It was made famous by Brunello, one of the world’s best red wines. But Montalcino is also a magnificent city of art which, from its hill, dominates the 3000 hectares of vineyards (1500 for Brunello) that have given it fame and wealth.
Straddled between the basins of the Ombrone and the Orcia, the centre is overlooked by the Fortress built in 1361 to consolidate the fact that Montalcino had become a possession of Siena. A second symbol of Montalcino is the slim tower of the Town Hall built between the 13th and 14th centuries. At the foot of the tower Piazza del Popolo and the Gothic Loggia.
In the historic centre the churches of Sant’Agostino and Sant’Egidio (14th century) are worth a visit, as is the Civic and Diocese Museum which houses Della Robbia terracotta works and paintings and sculptures from the 14th to the 20th century.
Brunello di Montalcino It’s one of the world’s most famous wines—Brunello di Montalcino. This wine, “created” during the last century thanks to the genius of Ferruccio Biondi Santi, is now known the world over for its interpretation of the most Tuscan of varietals—Sangiovese.
In the Val d’Orcia, Brunello is a sort of monumental wine, a product that highlights the connection between the work of man and of nature. This is equivalent to the Renaissance spirit. By law, wine cannot be sold unless it has been aged for at least five years—the result can only be described as a suspension in time and the expectation of a revelation (the opening of the bottle): a sentiment that has often inspired great works of art. But what does the Amiata have to do with Brunello? With its peak, the Amiata protects Montalcino from rain and wind from the east, making it one of the least humid areas in Tuscany. This, along with the uniqueness of the terrain and human labor, makes Brunello di Montalcino one of the most structured and long-lived wines in the world.
Abbey of Monte Oliveto Maggiore
The history of the Abbey of Monte Oliveto Maggiore began in Siena around 1313, when Giovanni dei Tolomei—a brilliant nobleman in his forties—decided to make a break from ‘normal life’ and dedicate himself to more spiritual practices. Together with Patrizio Patrizi, Ambrogio Piccolomini and other Sienese friends, he travelled 35 km from Siena and chose the secluded Tolomei estate of Acona, to be the center of their retreat. There, the friends spent years of semi-ascetic life and so that they wouldn’t be confused with heretic sects, the group became officially recognized in 1313, as the congregation of the ‘bellicose’ bishop from Arezzo, Guido Tarlati Pietramala.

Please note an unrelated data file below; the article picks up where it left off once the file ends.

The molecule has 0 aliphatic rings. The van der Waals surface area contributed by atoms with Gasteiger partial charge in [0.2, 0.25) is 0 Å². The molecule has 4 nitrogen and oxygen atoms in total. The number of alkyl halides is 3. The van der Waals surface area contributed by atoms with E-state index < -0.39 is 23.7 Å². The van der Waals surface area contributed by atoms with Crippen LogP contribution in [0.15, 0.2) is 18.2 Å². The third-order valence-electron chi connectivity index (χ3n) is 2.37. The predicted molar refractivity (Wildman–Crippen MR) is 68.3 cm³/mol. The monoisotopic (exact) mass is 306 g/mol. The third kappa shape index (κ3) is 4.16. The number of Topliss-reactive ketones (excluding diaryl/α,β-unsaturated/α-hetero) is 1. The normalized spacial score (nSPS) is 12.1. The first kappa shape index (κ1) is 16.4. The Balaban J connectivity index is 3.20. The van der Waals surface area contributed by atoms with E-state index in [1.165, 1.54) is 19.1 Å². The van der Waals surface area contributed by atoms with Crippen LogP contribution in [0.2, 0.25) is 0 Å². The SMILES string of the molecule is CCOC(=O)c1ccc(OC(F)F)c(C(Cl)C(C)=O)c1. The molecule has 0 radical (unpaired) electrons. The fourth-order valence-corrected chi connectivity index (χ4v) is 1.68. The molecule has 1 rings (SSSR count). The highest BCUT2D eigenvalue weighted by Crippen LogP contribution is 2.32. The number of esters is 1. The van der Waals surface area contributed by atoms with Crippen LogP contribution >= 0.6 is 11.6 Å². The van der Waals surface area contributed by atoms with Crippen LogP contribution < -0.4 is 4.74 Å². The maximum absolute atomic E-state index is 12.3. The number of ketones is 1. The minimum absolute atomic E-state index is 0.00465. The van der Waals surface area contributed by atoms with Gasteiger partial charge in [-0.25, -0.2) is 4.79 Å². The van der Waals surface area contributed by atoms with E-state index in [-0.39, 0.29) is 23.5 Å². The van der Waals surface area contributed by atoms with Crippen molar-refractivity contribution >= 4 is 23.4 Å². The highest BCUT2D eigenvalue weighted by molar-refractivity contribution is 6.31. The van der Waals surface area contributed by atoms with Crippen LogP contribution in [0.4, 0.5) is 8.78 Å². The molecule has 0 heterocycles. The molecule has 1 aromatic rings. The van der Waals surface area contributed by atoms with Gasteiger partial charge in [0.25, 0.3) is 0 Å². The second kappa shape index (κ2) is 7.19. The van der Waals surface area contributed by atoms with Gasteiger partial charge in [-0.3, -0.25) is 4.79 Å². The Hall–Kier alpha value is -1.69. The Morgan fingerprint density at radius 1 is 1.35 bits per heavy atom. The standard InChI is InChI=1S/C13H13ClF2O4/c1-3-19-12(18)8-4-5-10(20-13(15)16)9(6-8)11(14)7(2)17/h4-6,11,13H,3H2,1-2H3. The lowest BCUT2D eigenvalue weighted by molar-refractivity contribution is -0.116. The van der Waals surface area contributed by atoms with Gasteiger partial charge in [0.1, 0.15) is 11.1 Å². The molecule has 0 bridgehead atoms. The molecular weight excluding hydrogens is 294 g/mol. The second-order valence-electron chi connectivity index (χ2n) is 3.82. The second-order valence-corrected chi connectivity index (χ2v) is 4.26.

The new Congregation chose to become part of the Benedictine Order, following the code of conduct often described by the Latin phrase ‘ora et labora’. Visitors to the abbey should expect strict monk-style schedules when it comes to opening and closing hours; both are announced by the unmistakable chimes of the monastery’s clock tower. The abbey’s structure reflects classic influences and has many of the characteristics of a typical Benedictine complex including a large church, and one or more large and small cloisters. The Abbey of Monte Oliveto Maggiore also hosts a main classroom, a refectory and a large library.
Modern-day visits begin with a tour of the church, built at the beginning of the 1400s. Like many Sienese churches of the time, its abundant collection of paintings make it a quasi-gallery or sacred art museum. In addition to paintings, visitors can admire statutes and grand inlaid works like the chorus lectern with the cat, created by Brother Raffaele da Brascia (1520). The church leads into the Grand Cloister, which is completely frescoed by Luca Signorelli and Antonio Bazzi, known as the Sodomite. From the Grand Cloister, visitors have access to the refectory and can take the stairs up to the main classroom and the abbey library. Many guests save the time to attend Holy Mass during their visit; this sung-mass showcases the beauty of Gregorian chants and is officiated by the Olivetano Monks.